Maplewood, you have entrusted this Township Committee with the task of taking our streets, our businesses, and public services beyond that of the typical, NJ bedroom community. We are in a unique position of having an amazing presence of talented leaders who are ready put in the hard work to improve the lives of our residents. To try new things, some unknown and unpopular. Others, simply new ways of seeing community concerns and solutions through alternative lenses.  Ultimately, we all want the same thing – to find better, fairer, more responsible ways of doing the work of local government.

I’m not gonna sugarcoat how I feel about the past 20 months and I feel that most people will agree with me that 2021 can’t go away fast enough. COVID forced us into our homes, away from family and friends, cost some of us our jobs, our health and in some cases, our lives.  Everyone lost something or someone.  I lost my closest cousin, my 2nd father, Jerry McBride on my 50th birthday. We began 2021 with a faction of followers of our twice-impeached former president using his hate rhetoric and distain for truth, justice and people in the global majority as the catalyst for insurrection against our democracy in our nation’s capital. We sit almost a year later with no real accountability being held by these domestic terrorists, those who climbed the Capital walls and those who gave intel and still defend these traitors in the name of hate and white supremacy in the media and in the halls of the US House of Representatives and the Senate.

The list goes on and that was just January! We’ve weathered 50-year storms twice in 2021, causing damage to many of our neighbors who are still struggling to repair their homes. The cost of living and taxes are up and continue to climb. We’ve grown complacent in our push for social justice since the Summer of 2020. Those injustices haven’t gone away. We’ve just pushed them to the side when they need to be centered so we can keep grinding away at the systems that hold back many and uplift few.

We can’t afford to sit and accept “the norm” from our leaders.  And I’m proud to say I am anything but normal.  I promise you that I will fight for all of Maplewood.  To work with the members of our Township Committee and this Township’s amazing, professional staff to improve the quality of life shared by all – to improve our public goods (our parks, roads, sewer and water lines), to support our low-income families, our seniors, and help them put down roots and be able to stay in Maplewood. To support our local businesses so they can thrive. I’m committed to empowering our youth to speak up and use their collective power to stop bullying and divisions based on who we are, what we look like, who we’re attracted to, how much money we have. “We have much more in common than that which divides us.” And when one of us is hurt, we all hurt.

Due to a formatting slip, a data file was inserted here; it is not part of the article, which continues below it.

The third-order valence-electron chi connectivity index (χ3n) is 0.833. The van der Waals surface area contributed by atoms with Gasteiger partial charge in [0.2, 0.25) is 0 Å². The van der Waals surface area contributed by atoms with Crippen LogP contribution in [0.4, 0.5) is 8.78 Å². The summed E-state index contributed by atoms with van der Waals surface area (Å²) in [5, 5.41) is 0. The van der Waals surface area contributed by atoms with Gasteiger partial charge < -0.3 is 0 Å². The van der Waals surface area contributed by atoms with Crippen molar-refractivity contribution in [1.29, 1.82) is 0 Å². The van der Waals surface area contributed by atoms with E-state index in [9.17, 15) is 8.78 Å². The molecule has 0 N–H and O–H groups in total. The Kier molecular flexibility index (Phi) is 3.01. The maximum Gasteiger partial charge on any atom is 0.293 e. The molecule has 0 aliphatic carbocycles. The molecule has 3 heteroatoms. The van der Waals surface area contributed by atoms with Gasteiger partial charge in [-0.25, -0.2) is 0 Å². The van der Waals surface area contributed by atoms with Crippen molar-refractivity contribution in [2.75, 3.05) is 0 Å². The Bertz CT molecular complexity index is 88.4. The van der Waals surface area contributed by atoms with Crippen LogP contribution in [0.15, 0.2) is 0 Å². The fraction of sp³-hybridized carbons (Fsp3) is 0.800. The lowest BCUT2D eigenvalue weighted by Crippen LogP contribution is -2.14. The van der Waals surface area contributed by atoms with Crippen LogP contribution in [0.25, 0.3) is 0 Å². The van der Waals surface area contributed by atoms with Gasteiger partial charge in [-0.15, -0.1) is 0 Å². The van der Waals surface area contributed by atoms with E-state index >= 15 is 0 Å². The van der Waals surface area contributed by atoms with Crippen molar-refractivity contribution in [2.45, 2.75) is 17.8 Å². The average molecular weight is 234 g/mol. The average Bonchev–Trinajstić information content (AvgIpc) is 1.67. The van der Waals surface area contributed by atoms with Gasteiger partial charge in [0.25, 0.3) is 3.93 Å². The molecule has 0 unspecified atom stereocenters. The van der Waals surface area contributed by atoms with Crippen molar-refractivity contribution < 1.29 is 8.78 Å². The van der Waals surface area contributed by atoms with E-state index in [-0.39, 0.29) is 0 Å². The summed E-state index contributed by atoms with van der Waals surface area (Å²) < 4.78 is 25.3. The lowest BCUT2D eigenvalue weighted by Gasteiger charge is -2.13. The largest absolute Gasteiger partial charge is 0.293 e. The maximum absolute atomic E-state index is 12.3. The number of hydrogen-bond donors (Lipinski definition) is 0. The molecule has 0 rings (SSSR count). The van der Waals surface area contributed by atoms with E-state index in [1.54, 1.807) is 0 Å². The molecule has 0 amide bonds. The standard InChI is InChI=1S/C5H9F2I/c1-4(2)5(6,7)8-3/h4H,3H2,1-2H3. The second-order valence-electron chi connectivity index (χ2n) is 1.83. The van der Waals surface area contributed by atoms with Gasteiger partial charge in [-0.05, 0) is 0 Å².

And I’m not gonna lie – it’s gonna be HARD but I believe in us. Every one of us is struggling in some way due to COVID and the trajectory our democracy seems to be headed. So many of us are struggling with our mental health and it shows in how we interact with one another.  Words hurt and we have to get back to uplifting the inherent worth and dignity of one another when we speak. We can disagree without being destructive and I have faith that this Township Committee can model these practices in our work. I believe Nancy, Dean, Frank, and Vic have what’s best for all of Maplewood at heart when decisions are made and I look forward to working as a part of this body to move us into a stronger, more unified and more respectful Maplewood for all.

I hope you’re ready to join us on our journey into 2022.  May it be a healthier and better year for us all.